Protection of the 50 acre Merriam tree farm is a two-part deal. Last week the Middletown Common Council voted to allocate a maximum of $250,000 to buy the development rights for the approximately 25 acres of land on Middlefield Street in Middletown. Last night Middlefield’s equivalent body, the representative town meeting, voted 49-2 in favor of protecting their 25 acres.
In homey contrast to Middletown’s formal dais, microphones, and televised proceedings, the Middlefield meeting took place in the community center’s auditorium. Residents sat in folding chairs with the First Selectman (Jon Brayshaw), and a few others, at a table in front of the stage. As we said the pledge of allegiance the women around me remarked about needing a new flag, or at least dusting off its base. Marianne Coronas was asked to give an overview of the proposal, and Sheila Stoane, the Chair of Middletown’s Conservation Commission read the resolution unanimously passed by the Middletown Common Council. Then began a lively discussion.
Selectman Brayshaw held up a trim copy of the town’s Plan of Conservation and Development (which in Middletown would take at least two hands unless the revision process is changed) and explained that the goals they had laid out together in their plan – which included maintaining rural character - would be met by protecting the Merriam property. “What we did in 2002 is we adopted a way of life in Middlefield.” He went on to tell them that if passed, the cost would be about $15-20 per household per year – well worth it.
In the background – literally stage right – a DVD with soft jazz and continuous photos played on a laptop. The wildlife pictures were shot by some hunter friends of Bob Merriam, some gorgeous, some surprising. A tiny fawn with mother in a lime green wetland. Antlers and a black nose peaking out behind a tree. A tawny long-legged coyote. A male turkey on his way to full display.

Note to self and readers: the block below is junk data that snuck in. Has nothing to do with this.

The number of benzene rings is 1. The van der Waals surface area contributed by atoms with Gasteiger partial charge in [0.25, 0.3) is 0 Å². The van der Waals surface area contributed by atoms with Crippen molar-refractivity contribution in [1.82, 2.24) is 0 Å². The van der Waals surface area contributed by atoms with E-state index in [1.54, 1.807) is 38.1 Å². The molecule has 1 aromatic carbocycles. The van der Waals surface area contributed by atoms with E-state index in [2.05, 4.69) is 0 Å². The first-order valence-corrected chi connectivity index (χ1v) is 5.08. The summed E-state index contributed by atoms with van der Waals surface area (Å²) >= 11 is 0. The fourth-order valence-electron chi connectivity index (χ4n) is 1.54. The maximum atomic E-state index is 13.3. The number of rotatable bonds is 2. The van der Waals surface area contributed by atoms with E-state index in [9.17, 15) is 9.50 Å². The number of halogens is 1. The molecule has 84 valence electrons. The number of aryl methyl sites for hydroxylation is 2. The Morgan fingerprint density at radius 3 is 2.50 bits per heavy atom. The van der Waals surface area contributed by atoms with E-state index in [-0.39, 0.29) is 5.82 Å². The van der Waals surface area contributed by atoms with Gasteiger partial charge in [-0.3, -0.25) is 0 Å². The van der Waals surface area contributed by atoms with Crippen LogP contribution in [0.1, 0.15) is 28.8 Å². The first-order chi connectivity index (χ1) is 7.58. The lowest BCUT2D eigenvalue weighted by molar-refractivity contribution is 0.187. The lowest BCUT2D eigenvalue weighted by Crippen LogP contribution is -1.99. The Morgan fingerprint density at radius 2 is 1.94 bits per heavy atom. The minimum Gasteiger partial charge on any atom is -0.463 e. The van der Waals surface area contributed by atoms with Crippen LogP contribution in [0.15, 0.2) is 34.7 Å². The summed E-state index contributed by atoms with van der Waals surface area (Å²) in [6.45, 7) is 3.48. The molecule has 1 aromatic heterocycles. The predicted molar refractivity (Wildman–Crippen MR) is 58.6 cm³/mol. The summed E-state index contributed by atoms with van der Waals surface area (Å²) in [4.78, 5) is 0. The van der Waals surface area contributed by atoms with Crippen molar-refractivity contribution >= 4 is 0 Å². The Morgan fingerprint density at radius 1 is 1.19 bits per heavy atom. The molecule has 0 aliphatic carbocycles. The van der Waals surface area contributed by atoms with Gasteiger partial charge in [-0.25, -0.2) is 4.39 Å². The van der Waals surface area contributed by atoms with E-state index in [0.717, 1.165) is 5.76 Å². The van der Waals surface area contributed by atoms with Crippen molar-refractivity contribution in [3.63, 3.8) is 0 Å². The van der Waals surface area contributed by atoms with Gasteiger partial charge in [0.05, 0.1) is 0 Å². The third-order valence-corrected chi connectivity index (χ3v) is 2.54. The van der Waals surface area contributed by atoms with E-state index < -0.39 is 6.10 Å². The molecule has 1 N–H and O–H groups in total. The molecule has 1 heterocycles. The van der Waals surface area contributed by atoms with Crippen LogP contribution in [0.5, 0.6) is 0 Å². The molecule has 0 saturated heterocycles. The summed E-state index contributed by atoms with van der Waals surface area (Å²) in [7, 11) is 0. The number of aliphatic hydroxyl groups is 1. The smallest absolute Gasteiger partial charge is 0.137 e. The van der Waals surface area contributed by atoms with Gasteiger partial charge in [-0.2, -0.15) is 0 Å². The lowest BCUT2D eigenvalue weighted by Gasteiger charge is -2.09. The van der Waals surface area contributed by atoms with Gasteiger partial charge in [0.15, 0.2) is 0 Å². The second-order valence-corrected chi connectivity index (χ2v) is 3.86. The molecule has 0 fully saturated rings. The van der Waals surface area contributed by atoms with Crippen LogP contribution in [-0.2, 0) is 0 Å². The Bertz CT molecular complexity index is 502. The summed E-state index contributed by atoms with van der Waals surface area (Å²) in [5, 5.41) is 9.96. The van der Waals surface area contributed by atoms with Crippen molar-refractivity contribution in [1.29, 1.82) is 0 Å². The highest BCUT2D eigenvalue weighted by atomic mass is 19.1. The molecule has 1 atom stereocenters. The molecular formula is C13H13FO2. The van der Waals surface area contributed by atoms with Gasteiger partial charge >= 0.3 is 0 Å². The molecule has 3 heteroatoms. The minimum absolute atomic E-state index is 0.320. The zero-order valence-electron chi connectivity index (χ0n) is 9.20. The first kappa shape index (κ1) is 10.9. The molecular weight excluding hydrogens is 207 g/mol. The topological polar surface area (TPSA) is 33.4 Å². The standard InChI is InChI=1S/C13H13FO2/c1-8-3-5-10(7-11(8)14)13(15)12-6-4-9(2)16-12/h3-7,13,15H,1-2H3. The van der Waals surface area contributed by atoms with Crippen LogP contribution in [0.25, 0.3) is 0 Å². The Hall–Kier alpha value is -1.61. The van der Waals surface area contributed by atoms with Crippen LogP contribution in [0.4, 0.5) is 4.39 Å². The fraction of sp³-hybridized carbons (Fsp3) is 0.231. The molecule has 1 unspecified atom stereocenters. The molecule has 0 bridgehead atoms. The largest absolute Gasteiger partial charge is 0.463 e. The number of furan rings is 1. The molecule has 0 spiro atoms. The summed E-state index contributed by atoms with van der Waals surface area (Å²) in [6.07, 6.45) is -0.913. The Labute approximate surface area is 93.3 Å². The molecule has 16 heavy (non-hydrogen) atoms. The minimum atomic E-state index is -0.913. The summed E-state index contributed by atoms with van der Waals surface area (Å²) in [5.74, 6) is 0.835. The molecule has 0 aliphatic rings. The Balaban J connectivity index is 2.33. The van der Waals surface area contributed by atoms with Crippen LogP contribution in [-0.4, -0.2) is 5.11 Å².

A representative from the town’s Planning and Zoning Commission reported that at their last meeting they had unanimously approved the purchase – “there wasn’t a word against it”. The first selectman said that they were not buying just 25 acres, but the connection of hundreds of acres, given the boundaries with other protected open space, such as Wadsworth Falls State Park, land trust land and City of Middletown property.
Jerry (if I was a real reporter I would have gotten his last name but I’m not, so I didn’t) said that he had moved back to Middlefield because of the rural nature of the area. He thought purchasing the development rights was a good idea.
Melissa Greenbacker , from Greenbacker Farm in Durham told them that they farmed there because the land was protected with an easement, and that protecting the property now is protecting their future. A woman behind me piped up “the last crop you’ll ever plant will be a house”.
But $250,000 is still a lot of money, and Middlefield has its shares of financial worries. One woman who asked about the property taxes the town would collect should the land be developed elicited respectful contradictions – the $5,000-$6,000 in taxes, for example, wouldn’t begin to cover the annual education of even one child (estimated at $10,000); economic analyses by the UConn extension service indicate that open space brings more savings to a community than housing ; and that protecting this land from development was not exclusionary, as one woman complained, but balanced.
Seb remarked that he had benefited by being educated in Middletown many years ago, and that he understood that the City saw this as a partnership. “That’s important…” he said; “this can help us grow our relationship with Middletown.”
The meeting reached a point where everyone seemed to have said their piece, and was satisfied they had been heard and their point understood. A moderator was elected, the motion brought and seconded, and instead of the “all in favor…” I was expecting, a secret paper vote would be cast. Hubbub ensued as a line formed from the stage, with much chatter and socializing. The result – 49 in favor, 2 against. And that was it! A town meeting which started at 7pm ended at about 8:20. As great as it was to see the Merriam property come one step closer to a being a protected chunk along the Coginchaug river, it was also pleasant, and oddly exciting, to see rural democracy in action.